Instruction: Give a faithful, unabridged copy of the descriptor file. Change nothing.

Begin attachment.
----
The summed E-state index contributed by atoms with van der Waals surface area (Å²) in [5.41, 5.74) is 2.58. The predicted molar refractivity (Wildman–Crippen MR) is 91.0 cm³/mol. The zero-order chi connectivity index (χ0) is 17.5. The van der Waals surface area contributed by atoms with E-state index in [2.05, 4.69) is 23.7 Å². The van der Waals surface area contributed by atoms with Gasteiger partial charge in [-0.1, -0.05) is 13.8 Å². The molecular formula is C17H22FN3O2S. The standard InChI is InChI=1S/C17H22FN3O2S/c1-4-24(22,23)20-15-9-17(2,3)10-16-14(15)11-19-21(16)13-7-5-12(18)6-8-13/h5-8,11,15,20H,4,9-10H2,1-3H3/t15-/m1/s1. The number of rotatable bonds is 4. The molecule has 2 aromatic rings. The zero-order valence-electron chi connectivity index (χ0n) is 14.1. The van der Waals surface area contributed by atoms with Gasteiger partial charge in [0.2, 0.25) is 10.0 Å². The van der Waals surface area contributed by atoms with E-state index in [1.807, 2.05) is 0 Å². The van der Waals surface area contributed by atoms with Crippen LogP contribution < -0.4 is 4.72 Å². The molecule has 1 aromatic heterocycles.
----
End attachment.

The summed E-state index contributed by atoms with van der Waals surface area (Å²) in [5.41, 5.74) is 2.58. The predicted molar refractivity (Wildman–Crippen MR) is 91.0 cm³/mol. The zero-order chi connectivity index (χ0) is 17.5. The van der Waals surface area contributed by atoms with E-state index in [2.05, 4.69) is 23.7 Å². The van der Waals surface area contributed by atoms with Gasteiger partial charge in [-0.1, -0.05) is 13.8 Å². The molecular formula is C17H22FN3O2S. The standard InChI is InChI=1S/C17H22FN3O2S/c1-4-24(22,23)20-15-9-17(2,3)10-16-14(15)11-19-21(16)13-7-5-12(18)6-8-13/h5-8,11,15,20H,4,9-10H2,1-3H3/t15-/m1/s1. The number of rotatable bonds is 4. The molecule has 2 aromatic rings. The zero-order valence-electron chi connectivity index (χ0n) is 14.1. The van der Waals surface area contributed by atoms with Gasteiger partial charge in [0.2, 0.25) is 10.0 Å². The van der Waals surface area contributed by atoms with E-state index in [1.807, 2.05) is 0 Å². The van der Waals surface area contributed by atoms with Crippen LogP contribution < -0.4 is 4.72 Å². The molecule has 1 aromatic heterocycles.